Thanks to Mary O. of BanOhioDogAuctions for barking in this news.
January 14, 2008
Today, The Humane Society of the United States (HSUS) and the Association of Veterinarians for Animal Rights (AVAR) announced that their respective boards of directors have approved a corporate combination agreement which will result in a powerful new veterinary advocacy organization, the Humane Society Veterinary Medical Association (HSVMA). HSVMA will give veterinarians, veterinary students and veterinary technicians an opportunity to participate in animal welfare programs, including disaster response; expanded hands-on animal care; spaying and neutering; and advocacy for legislative, corporate and veterinary medical school reforms.
“Veterinarians bring a special credibility and authority on animal issues, and I am delighted to add this exciting new operation to The Humane Society of the United States’ family of organizations,” said Wayne Pacelle, HSUS president and CEO. “For 27 years, AVAR has been an important and principled veterinary voice in animal advocacy. Now we will be able to amplify that voice and expand our veterinary-related programs dramatically.”
“For many years, AVAR has worked with a sizable core group of dedicated veterinary advocates, but our ability to reach veterinarians throughout the nation was hampered by our limited resources,” said Dr. Paula Kislak, president of the board of AVAR. “As The Humane Society of the United States invests more resources in veterinary advocacy and we blend our assets with them, I anticipate that we will be able to organize many more thousands of veterinarians in the broader cause of animal protection.” Dr. Kislak will join the board of directors of The HSUS in the near future.
There are approximately 80,000 veterinarians in the United States, and 11,000 (15%) of them are already supporters of The HSUS. Since 2002, The HSUS has operated the highly successful Rural Area Veterinary Services (RAVS) program, delivering free services to animals and people in remote communities often underserved by veterinarians. In 2007, RAVS delivered more than 30,000 treatments to animals. More than 700 veterinary students a year participate in RAVS program, providing veterinary students with invaluable clinical experience with animals in need. The HSUS also has major collaborative programs with the veterinary schools at Louisiana State University and Mississippi State University.
AVAR, founded in 1981, has 3,500 affiliated veterinarians. Its programs focus on the reduction of the harmful and fatal use of animals in veterinary training; outreach to veterinarians, veterinary technicians and veterinary students; advocacy for companion animals and farm animals; and public education on other animal protection and veterinary issues. They publish two newslettersone on alternatives to harmful or fatal animal use in veterinary education, which is distributed three times annually to veterinary medical students in North American ! veterina ry schools, and the other a general newsletter sent to veterinarians, veterinary students and supporters.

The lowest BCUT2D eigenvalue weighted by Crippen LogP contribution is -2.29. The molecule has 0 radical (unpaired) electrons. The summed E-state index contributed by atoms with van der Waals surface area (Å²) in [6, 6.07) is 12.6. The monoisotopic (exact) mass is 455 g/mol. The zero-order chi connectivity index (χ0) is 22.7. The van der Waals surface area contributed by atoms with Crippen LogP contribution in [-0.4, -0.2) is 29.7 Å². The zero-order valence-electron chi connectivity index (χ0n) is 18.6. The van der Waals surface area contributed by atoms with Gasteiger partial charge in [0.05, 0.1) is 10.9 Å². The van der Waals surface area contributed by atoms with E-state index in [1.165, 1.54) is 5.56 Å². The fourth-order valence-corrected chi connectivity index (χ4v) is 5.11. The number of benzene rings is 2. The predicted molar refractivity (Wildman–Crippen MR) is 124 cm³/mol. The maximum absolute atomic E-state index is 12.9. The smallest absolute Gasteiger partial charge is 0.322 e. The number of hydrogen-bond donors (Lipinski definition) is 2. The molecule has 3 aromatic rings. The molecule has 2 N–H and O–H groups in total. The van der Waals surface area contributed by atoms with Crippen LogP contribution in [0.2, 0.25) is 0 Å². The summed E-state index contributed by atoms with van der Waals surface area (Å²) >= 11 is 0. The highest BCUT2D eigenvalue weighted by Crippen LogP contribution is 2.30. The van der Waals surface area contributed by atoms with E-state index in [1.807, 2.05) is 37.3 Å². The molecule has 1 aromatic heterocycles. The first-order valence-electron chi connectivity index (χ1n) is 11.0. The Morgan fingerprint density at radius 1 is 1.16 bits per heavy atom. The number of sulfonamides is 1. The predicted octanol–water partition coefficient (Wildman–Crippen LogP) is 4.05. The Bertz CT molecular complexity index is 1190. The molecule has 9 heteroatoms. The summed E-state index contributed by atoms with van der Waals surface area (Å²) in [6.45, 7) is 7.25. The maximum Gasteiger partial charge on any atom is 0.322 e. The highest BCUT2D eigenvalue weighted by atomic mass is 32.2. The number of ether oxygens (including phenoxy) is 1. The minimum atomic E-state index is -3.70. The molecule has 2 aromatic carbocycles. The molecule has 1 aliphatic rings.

Both groups have long expressed frustration with the industry-biased positions taken by the American Veterinary Medical Association (AVMA). AVMA is on the opposite side of animal protection advocates or neutral on a wide range of unacceptable abuses of animals, including the slaughter of horses for human consumption, the continued use of random-source dogs and cats in research, cruelty to ducks and geese in the production of foie gras, the confinement of veal calves, breeding pigs, and egg-laying hens in tiny crates and cages.
“All too often, the AVMA sides with animal-use industries, and not with animals,” said Pacelle. “How could a veterinarian, who takes a sworn oath to care for animals, not speak out against force feeding of ducks for foie gras or the confinement of veal calves in crates so small that the animals cannot even turn around? The Humane Society Veterinary Medical Association will be a voice for the vast majority of veterinarians not in the employ of industries that do harm to animals.”
HSMVA will continue the veterinary work of The HSUS and AVAR, and will explore new programs such as offering benefits for veterinary practitioners and starting student chapters at veterinary medical colleges in the United States. The combination is expected to take effect on February 1, 2008.
Veterinarians, veterinary technicians, students, and other professionals associated with the veterinary field are encouraged to visit humanesociety.org/vets to sign up to receive announcements about HSVMA.